Glasgow 2014 – Team BBC, Team Scotland and Team GB

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By G.A.Ponsonby

Well Glasgow 2014 is over and what a show it was.  The closing ceremony was the icing on the cake with Burns’ Aye Fond Kiss beautifully sung as the Commonwealth flag was lowered.

There were highs and lows, moments of great drama mixed and moments of humour.  Dougie McLean brought it all to an end with a wonderful rendition of Caledonia … and followed it up with a tearful Auld Lang Syne, with help from Lulu and Kylie.

By G.A.Ponsonby

Well Glasgow 2014 is over and what a show it was.  The closing ceremony was the icing on the cake with Burns’ Aye Fond Kiss beautifully sung as the Commonwealth flag was lowered.

There were highs and lows, moments of great drama and moments of humour.  Dougie McLean brought it all to an end with a wonderful rendition of Caledonia … and followed it up with a tearful Auld Lang Syne, with help from Lulu and Kylie.

Everyone will have their own special memory, their own special moment.  But few will deny that the Glasgow Commonwealth Games – the twentieth such games – exceeded our expectations and the expectations of those who took part.

Our Games, Scotland’s Games … Glasgow’s Games, were watched by most in Scotland via the BBC.

Team BBC

There’s a bit of an online debate going on over the BBC’s coverage – too Anglo-centric some have said, where were the Scottish voices?

I have a degree of sympathy with this view.  In truth though the BBC had already announced it would be sending its top team to cover the Games and in any event, BBC Scotland just doesn’t have the depth of experience and talent to take on an event of this size.

That said, the almost total absence of any of BBC Scotland’s presenting talent was a bit of a blunder by the UK BBC.  Sure we had Hazel Irvine, but Hazel is a network presenter and has long since left the shores of the Clyde where BBC Scotland is situated.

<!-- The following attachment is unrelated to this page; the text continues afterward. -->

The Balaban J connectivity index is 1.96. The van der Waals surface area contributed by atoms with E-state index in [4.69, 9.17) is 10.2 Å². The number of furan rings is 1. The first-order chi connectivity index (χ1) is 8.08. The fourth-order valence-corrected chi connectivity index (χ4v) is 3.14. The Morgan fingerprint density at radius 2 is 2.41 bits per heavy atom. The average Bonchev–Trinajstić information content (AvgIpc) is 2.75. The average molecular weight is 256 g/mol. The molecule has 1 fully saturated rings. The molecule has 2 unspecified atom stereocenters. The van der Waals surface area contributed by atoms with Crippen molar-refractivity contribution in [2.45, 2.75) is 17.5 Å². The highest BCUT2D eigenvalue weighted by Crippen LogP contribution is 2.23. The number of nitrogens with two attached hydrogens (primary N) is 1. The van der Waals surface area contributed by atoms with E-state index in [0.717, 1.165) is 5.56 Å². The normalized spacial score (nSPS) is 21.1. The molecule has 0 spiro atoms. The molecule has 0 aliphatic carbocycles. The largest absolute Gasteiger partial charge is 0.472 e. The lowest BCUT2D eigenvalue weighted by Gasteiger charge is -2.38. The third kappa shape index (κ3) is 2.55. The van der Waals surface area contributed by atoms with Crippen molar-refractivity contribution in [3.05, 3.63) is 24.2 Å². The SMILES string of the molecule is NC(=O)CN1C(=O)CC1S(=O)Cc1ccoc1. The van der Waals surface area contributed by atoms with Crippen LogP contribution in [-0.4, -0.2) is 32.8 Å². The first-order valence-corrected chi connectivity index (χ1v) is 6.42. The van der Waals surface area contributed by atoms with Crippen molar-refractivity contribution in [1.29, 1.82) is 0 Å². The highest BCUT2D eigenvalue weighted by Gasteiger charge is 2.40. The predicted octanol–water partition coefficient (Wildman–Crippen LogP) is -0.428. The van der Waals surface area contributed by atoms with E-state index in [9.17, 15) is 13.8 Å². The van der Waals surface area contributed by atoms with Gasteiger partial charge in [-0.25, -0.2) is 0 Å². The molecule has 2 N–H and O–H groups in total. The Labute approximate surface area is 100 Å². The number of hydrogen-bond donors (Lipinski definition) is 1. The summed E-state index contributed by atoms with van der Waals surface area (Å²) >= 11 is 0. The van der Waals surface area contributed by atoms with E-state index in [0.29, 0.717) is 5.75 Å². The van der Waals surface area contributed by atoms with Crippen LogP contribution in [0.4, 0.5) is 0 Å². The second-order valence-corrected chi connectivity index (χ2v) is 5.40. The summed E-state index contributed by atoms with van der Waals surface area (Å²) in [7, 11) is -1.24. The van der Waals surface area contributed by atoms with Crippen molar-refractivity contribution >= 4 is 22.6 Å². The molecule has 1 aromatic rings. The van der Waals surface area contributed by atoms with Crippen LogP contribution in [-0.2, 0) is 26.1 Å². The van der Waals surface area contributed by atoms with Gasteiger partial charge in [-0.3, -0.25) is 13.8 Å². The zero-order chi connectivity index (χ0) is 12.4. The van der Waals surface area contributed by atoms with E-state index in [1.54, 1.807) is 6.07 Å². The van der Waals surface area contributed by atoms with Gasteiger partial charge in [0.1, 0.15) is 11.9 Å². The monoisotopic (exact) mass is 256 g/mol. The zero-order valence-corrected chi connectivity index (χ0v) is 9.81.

BBC Scotland has capable presenters who would have slotted in.  Richard Gordon is one of the most accomplished anchors in the UK and Rob McLean’s effortless presentation would have sat well with some events.

In every department the UK network personality dominated.  It wasn’t just in anchor positions where Gabby Logan, Gary Lineker and others eclipsed their BBC Scotland counterparts but other less key roles also appeared to ignore the home grown talent.

I would have thought that athletic legends like Alan Wells would have complimented athletic analysis and surely Alex Arthur, already an experienced media commentator, could have been used instead of Amir Khan?

There were also moments of questionable editorial decision making such as the finale of the bowls where Scotland were moments away from winning the gold medal, and the BBC cut away to a preliminary hockey match involving England.

And what about our first Gold medal.  That moment belonged to Coatbridge lass Kimberley Renicks.

However the gold medal ceremony was not broadcast live on the TV.  I scrambled to my PC to watch the first rendition of Flower of Scotland as the Saltire was raised.  The BBC, at that very moment, was broadcasting a live interview with an English cycling team.